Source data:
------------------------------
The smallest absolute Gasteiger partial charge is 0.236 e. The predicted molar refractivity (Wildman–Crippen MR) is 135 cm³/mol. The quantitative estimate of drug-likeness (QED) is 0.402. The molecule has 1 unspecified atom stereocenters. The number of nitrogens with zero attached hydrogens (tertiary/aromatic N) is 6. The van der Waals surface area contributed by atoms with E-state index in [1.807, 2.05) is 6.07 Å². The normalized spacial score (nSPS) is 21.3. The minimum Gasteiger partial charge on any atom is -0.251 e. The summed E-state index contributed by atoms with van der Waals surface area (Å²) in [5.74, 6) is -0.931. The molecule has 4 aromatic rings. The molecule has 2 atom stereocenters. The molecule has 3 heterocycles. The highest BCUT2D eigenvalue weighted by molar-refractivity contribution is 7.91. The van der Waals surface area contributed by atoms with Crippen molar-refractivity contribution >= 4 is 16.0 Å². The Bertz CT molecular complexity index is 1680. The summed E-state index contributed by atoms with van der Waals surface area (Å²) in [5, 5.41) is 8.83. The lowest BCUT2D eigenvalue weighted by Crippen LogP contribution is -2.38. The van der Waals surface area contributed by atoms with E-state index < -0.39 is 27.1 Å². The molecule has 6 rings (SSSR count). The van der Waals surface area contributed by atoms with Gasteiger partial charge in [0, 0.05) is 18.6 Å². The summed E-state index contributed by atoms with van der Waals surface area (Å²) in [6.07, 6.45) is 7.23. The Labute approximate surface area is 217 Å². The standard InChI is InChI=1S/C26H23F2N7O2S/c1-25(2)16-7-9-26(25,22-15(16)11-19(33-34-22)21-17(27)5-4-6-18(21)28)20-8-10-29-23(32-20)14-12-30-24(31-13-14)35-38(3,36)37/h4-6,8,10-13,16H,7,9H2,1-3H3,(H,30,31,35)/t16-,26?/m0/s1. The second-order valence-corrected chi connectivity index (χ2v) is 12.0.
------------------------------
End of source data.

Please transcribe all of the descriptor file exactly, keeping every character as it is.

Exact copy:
The smallest absolute Gasteiger partial charge is 0.236 e. The predicted molar refractivity (Wildman–Crippen MR) is 135 cm³/mol. The quantitative estimate of drug-likeness (QED) is 0.402. The molecule has 1 unspecified atom stereocenters. The number of nitrogens with zero attached hydrogens (tertiary/aromatic N) is 6. The van der Waals surface area contributed by atoms with E-state index in [1.807, 2.05) is 6.07 Å². The normalized spacial score (nSPS) is 21.3. The minimum Gasteiger partial charge on any atom is -0.251 e. The summed E-state index contributed by atoms with van der Waals surface area (Å²) in [5.74, 6) is -0.931. The molecule has 4 aromatic rings. The molecule has 2 atom stereocenters. The molecule has 3 heterocycles. The highest BCUT2D eigenvalue weighted by molar-refractivity contribution is 7.91. The van der Waals surface area contributed by atoms with Crippen molar-refractivity contribution >= 4 is 16.0 Å². The Bertz CT molecular complexity index is 1680. The summed E-state index contributed by atoms with van der Waals surface area (Å²) in [5, 5.41) is 8.83. The lowest BCUT2D eigenvalue weighted by Crippen LogP contribution is -2.38. The van der Waals surface area contributed by atoms with E-state index < -0.39 is 27.1 Å². The molecule has 6 rings (SSSR count). The van der Waals surface area contributed by atoms with Gasteiger partial charge in [0, 0.05) is 18.6 Å². The summed E-state index contributed by atoms with van der Waals surface area (Å²) in [6.07, 6.45) is 7.23. The Labute approximate surface area is 217 Å². The standard InChI is InChI=1S/C26H23F2N7O2S/c1-25(2)16-7-9-26(25,22-15(16)11-19(33-34-22)21-17(27)5-4-6-18(21)28)20-8-10-29-23(32-20)14-12-30-24(31-13-14)35-38(3,36)37/h4-6,8,10-13,16H,7,9H2,1-3H3,(H,30,31,35)/t16-,26?/m0/s1. The second-order valence-corrected chi connectivity index (χ2v) is 12.0.